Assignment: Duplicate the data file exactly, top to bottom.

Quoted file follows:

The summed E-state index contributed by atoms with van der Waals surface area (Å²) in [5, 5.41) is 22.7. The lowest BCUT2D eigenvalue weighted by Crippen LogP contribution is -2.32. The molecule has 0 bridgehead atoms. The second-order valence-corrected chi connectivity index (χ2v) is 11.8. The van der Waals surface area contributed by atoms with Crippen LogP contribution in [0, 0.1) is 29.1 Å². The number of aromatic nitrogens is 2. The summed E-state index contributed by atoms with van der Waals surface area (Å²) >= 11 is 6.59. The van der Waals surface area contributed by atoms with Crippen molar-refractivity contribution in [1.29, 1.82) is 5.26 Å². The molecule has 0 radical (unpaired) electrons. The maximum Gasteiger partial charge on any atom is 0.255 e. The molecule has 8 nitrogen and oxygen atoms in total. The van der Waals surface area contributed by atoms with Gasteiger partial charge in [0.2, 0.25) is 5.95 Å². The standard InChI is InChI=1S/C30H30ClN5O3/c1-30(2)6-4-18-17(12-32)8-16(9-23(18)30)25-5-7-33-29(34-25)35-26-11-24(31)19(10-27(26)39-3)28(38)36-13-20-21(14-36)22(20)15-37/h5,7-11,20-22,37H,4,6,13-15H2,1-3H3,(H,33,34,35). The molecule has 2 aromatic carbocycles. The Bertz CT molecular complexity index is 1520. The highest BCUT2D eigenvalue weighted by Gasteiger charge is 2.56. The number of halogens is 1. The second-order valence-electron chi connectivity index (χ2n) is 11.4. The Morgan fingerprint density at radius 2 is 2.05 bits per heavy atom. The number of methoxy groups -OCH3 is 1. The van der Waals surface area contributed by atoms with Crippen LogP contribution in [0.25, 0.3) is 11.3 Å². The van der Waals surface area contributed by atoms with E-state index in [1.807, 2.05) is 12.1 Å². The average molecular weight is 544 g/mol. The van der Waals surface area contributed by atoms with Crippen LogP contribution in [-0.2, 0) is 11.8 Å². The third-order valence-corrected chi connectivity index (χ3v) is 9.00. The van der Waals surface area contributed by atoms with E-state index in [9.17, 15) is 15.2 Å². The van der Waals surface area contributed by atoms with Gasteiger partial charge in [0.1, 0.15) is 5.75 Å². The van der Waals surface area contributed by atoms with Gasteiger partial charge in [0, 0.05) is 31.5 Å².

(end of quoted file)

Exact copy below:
The summed E-state index contributed by atoms with van der Waals surface area (Å²) in [5, 5.41) is 22.7. The lowest BCUT2D eigenvalue weighted by Crippen LogP contribution is -2.32. The molecule has 0 bridgehead atoms. The second-order valence-corrected chi connectivity index (χ2v) is 11.8. The van der Waals surface area contributed by atoms with Crippen LogP contribution in [0, 0.1) is 29.1 Å². The number of aromatic nitrogens is 2. The summed E-state index contributed by atoms with van der Waals surface area (Å²) >= 11 is 6.59. The van der Waals surface area contributed by atoms with Crippen molar-refractivity contribution in [1.29, 1.82) is 5.26 Å². The molecule has 0 radical (unpaired) electrons. The maximum Gasteiger partial charge on any atom is 0.255 e. The molecule has 8 nitrogen and oxygen atoms in total. The van der Waals surface area contributed by atoms with Gasteiger partial charge in [0.2, 0.25) is 5.95 Å². The standard InChI is InChI=1S/C30H30ClN5O3/c1-30(2)6-4-18-17(12-32)8-16(9-23(18)30)25-5-7-33-29(34-25)35-26-11-24(31)19(10-27(26)39-3)28(38)36-13-20-21(14-36)22(20)15-37/h5,7-11,20-22,37H,4,6,13-15H2,1-3H3,(H,33,34,35). The molecule has 2 aromatic carbocycles. The Bertz CT molecular complexity index is 1520. The highest BCUT2D eigenvalue weighted by Gasteiger charge is 2.56. The number of halogens is 1. The second-order valence-electron chi connectivity index (χ2n) is 11.4. The Morgan fingerprint density at radius 2 is 2.05 bits per heavy atom. The number of methoxy groups -OCH3 is 1. The van der Waals surface area contributed by atoms with Crippen LogP contribution in [0.25, 0.3) is 11.3 Å². The van der Waals surface area contributed by atoms with E-state index in [1.807, 2.05) is 12.1 Å². The average molecular weight is 544 g/mol. The van der Waals surface area contributed by atoms with Crippen LogP contribution in [-0.2, 0) is 11.8 Å². The third-order valence-corrected chi connectivity index (χ3v) is 9.00. The van der Waals surface area contributed by atoms with E-state index in [9.17, 15) is 15.2 Å². The van der Waals surface area contributed by atoms with Gasteiger partial charge in [0.1, 0.15) is 5.75 Å². The van der Waals surface area contributed by atoms with Gasteiger partial charge in [0, 0.05) is 31.5 Å².